Today the Eassons' large Victorian house in Feltham, West London, is "a war zone" - John's words - and bears all the marks of combat. He points to the heavy pine door leading into the living-room: "One of the girls was threatening the youngest and, when she took refuge behind the door here, she pulled the door off its hinges ... straight out of the door- post." On several occasions the police have been called in.
Upstairs on the landing, John produces a bunch of keys. They are all for internal doors - one for the parents' bedroom and one each for the girls' bedrooms. Each of them (Samira, now aged 16, Disa,14, and Shirin, 16) has her own key, to stop them stealing from each other and sparking off more rows, more broken glass, more kicked-in door panels.
John and Anne no longer have a social life. They say they can't leave the girls alone for fear of the consequences. As for family visits to friends and relatives, Anne says it's just too embarrassing: "If you go to other houses and there's cash sitting there, you have to say, `Please move it'."
The Eassons' problems are clearly not normal. But nor are they unique, the common key is adoption and what happened in the Seventies and Eighties when the practice started of placing older, often emotionally-bruised children with new parents. It was done for the best of motives: to give every child, no matter what his or her "history", the chance of a new beginning with a new family. lt was - and still is - carried out with almost evangelical zeal.
But such children, it is only now emerging, often have what are known as "attachment" problems. Because they fail to bond with their birth parents (often due to neglect or abuse), they never create the vital internal model on which to base future relationships. Once they are in care, this deficiency may be compounded by the experience of being moved from one residential home or foster parent to another.
The result is a form of survival mechanism: they trust no-one and try to control everything and everybody. Lying, stealing and hysterical anger are part of the package. And, instead of growing out of such behaviour, they more often grow into it.
"The damage and disturbance caused by those first few years," says David Howe, Professor of Social Work at the University of East Anglia, "can ricochet throughout the rest of your life. Even though family life is wonderful, positive and warm, you don't recover totally." Professor Howe, the author of Patterns of Adoption, estimates that several thousand families in Britain could be facing problems similar to the Eassons'. He compares what is now emerging to other social phenomena that were once dismissed as isolated aberrations: "It's like dyslexia and domestic violence. Twenty or 30 years ago, people had their suspicions but the scale of it was unknown."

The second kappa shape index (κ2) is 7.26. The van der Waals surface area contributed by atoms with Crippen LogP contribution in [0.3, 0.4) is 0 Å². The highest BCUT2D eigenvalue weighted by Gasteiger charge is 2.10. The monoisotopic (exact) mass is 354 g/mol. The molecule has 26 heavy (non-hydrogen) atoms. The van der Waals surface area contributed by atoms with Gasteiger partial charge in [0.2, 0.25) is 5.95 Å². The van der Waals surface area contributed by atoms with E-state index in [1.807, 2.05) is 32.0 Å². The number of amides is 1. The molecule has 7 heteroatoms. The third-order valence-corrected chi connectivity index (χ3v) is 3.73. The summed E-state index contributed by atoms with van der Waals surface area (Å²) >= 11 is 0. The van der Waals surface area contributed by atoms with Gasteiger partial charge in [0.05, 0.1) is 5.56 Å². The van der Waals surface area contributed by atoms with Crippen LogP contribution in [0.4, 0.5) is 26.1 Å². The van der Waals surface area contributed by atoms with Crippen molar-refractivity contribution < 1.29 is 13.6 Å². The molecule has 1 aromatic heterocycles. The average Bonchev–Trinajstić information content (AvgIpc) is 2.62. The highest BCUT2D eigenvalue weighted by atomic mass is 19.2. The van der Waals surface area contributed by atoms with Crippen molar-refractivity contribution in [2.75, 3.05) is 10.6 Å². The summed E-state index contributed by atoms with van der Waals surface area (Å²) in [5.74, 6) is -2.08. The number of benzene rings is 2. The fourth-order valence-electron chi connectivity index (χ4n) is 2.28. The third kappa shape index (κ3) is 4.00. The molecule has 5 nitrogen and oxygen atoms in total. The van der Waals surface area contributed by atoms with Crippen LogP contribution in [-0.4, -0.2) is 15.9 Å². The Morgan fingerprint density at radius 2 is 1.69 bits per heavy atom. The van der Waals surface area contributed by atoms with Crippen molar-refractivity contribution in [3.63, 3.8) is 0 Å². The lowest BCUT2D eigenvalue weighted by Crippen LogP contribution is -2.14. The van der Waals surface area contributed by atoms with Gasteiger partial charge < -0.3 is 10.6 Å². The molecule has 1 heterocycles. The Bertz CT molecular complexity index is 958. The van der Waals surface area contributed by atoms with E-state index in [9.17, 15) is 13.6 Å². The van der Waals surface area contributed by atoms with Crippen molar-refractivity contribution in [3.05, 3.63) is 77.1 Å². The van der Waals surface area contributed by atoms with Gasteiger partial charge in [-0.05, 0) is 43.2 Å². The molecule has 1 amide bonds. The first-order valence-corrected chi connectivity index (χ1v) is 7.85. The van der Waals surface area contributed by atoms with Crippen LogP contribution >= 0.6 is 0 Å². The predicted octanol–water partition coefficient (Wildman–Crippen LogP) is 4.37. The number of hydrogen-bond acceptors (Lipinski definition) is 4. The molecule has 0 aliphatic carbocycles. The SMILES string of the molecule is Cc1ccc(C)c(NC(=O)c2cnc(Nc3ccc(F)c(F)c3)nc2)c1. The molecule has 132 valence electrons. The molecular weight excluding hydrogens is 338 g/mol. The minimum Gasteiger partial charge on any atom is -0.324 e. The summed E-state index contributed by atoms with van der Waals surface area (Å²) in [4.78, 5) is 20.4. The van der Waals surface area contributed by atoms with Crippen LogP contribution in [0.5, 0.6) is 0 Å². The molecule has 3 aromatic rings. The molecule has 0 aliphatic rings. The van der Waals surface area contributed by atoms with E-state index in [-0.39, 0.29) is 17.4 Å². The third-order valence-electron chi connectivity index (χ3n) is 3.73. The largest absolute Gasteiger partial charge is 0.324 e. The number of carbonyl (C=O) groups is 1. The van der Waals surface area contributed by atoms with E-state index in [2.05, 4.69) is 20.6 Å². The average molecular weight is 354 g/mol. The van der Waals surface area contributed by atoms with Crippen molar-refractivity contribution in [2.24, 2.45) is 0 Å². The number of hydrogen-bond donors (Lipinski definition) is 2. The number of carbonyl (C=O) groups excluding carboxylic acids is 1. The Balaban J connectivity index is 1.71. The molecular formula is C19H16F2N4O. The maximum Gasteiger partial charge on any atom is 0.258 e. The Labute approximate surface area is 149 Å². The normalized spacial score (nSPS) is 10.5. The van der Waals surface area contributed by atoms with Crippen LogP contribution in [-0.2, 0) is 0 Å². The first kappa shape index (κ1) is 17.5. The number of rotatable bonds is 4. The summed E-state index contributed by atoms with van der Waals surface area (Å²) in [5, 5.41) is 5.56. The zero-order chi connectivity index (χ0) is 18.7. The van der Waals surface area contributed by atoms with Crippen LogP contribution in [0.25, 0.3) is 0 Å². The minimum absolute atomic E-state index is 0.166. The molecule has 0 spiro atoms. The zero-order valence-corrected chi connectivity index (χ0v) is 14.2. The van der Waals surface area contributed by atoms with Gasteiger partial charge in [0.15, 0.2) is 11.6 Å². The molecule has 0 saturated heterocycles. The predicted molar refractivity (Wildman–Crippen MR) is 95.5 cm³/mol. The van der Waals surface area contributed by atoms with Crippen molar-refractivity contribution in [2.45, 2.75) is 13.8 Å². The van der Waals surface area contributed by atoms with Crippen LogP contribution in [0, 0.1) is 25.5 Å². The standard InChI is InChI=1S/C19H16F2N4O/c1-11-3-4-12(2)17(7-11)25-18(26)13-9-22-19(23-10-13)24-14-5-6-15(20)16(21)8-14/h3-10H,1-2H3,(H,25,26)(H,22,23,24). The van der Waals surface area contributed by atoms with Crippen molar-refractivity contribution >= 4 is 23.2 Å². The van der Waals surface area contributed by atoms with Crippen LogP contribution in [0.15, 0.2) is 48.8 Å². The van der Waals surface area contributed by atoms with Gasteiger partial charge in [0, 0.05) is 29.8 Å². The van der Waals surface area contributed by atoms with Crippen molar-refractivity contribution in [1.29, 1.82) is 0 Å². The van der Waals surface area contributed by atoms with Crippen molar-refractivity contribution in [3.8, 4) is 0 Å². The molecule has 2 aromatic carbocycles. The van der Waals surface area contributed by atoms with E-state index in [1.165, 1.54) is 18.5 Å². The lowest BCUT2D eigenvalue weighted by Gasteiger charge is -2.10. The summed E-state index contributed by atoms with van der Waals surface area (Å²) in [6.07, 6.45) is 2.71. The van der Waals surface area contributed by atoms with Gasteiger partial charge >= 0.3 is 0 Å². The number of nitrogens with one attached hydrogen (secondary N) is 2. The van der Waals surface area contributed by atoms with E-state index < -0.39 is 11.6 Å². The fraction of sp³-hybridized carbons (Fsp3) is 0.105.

The failure to recognise a common cause can mean that the adoptive parents continue to struggle on in ignorance and frustration, blaming themselves. They feel a particular sense of failure because, after all, they were thoroughly vetted before being allowed to adopt. The cruellest twist is the advice frequently given at the time of adoption that "a loving and stable home will compensate for the rockiest start in life."
Traumatised children can often traumatise an entire family. One mother who was finally forced to throw out her adopted son described her family's experience "as if a hand-grenade had been tossed into our midst. Even now, four years since he left, we're still picking out bits of emotional shrapnel." Her marriage - as frequently happens - buckled under the strain.
The difficulty that these families face is that attachment problems, in their full-blown form, often emerge only when the children hit adolescence - which can be five or even 10 years after adoption. By then, the local authority which placed the child will, understandably, feel that its obligation to provide post-adoption support has long passed.
John recalls that, when they were vetted as an adoptive couple, he and Anne were asked whether they were the sort of people who would ask for help if they hit problems. But when you do ask, he says, "The instant reaction is: `well, you must have done something to have caused this; you're the cause of the problem.' And in that situation where you're already down and depressed and feeling defeated, that's the last thing you need."
But the saddest casualties are the children themselves. An insight into the depth of their emotional confusion comes from the Easson's middle daughter, Disa. After several periods of exclusion from school, she is now splitting her time between school and a special adolescent unit for "behavioural modification". Asked what she wanted to say to her parents, she replied: "I don't mean to be angry with them. They've not done anything wrong. They didn't have to adopt us -and I do love them for adopting us and caring for us."
Michael Delahaye reports for BBC2's First Sight, 7.30pm, 12 March.Reuse content